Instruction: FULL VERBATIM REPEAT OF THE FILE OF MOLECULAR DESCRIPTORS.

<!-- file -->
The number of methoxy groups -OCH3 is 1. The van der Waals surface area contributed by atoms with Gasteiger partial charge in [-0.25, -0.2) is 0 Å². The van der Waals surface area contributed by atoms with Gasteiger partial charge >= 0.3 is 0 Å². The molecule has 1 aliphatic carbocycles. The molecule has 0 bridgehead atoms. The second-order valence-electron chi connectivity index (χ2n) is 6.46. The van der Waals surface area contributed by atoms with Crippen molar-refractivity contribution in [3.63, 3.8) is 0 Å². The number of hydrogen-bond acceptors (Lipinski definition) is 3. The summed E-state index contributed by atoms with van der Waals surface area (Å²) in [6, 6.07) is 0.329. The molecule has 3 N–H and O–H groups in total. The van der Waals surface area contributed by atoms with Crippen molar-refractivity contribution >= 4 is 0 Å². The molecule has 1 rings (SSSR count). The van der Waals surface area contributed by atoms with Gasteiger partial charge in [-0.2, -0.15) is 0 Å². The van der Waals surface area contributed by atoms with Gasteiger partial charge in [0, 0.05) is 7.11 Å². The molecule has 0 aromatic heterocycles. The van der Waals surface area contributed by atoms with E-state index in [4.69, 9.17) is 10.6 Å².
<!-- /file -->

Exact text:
The number of methoxy groups -OCH3 is 1. The van der Waals surface area contributed by atoms with Gasteiger partial charge in [-0.25, -0.2) is 0 Å². The van der Waals surface area contributed by atoms with Gasteiger partial charge >= 0.3 is 0 Å². The molecule has 1 aliphatic carbocycles. The molecule has 0 bridgehead atoms. The second-order valence-electron chi connectivity index (χ2n) is 6.46. The van der Waals surface area contributed by atoms with Crippen molar-refractivity contribution in [3.63, 3.8) is 0 Å². The number of hydrogen-bond acceptors (Lipinski definition) is 3. The summed E-state index contributed by atoms with van der Waals surface area (Å²) in [6, 6.07) is 0.329. The molecule has 3 N–H and O–H groups in total. The van der Waals surface area contributed by atoms with Crippen molar-refractivity contribution >= 4 is 0 Å². The molecule has 1 rings (SSSR count). The van der Waals surface area contributed by atoms with Gasteiger partial charge in [-0.2, -0.15) is 0 Å². The van der Waals surface area contributed by atoms with Gasteiger partial charge in [0, 0.05) is 7.11 Å². The molecule has 0 aromatic heterocycles. The van der Waals surface area contributed by atoms with E-state index in [4.69, 9.17) is 10.6 Å².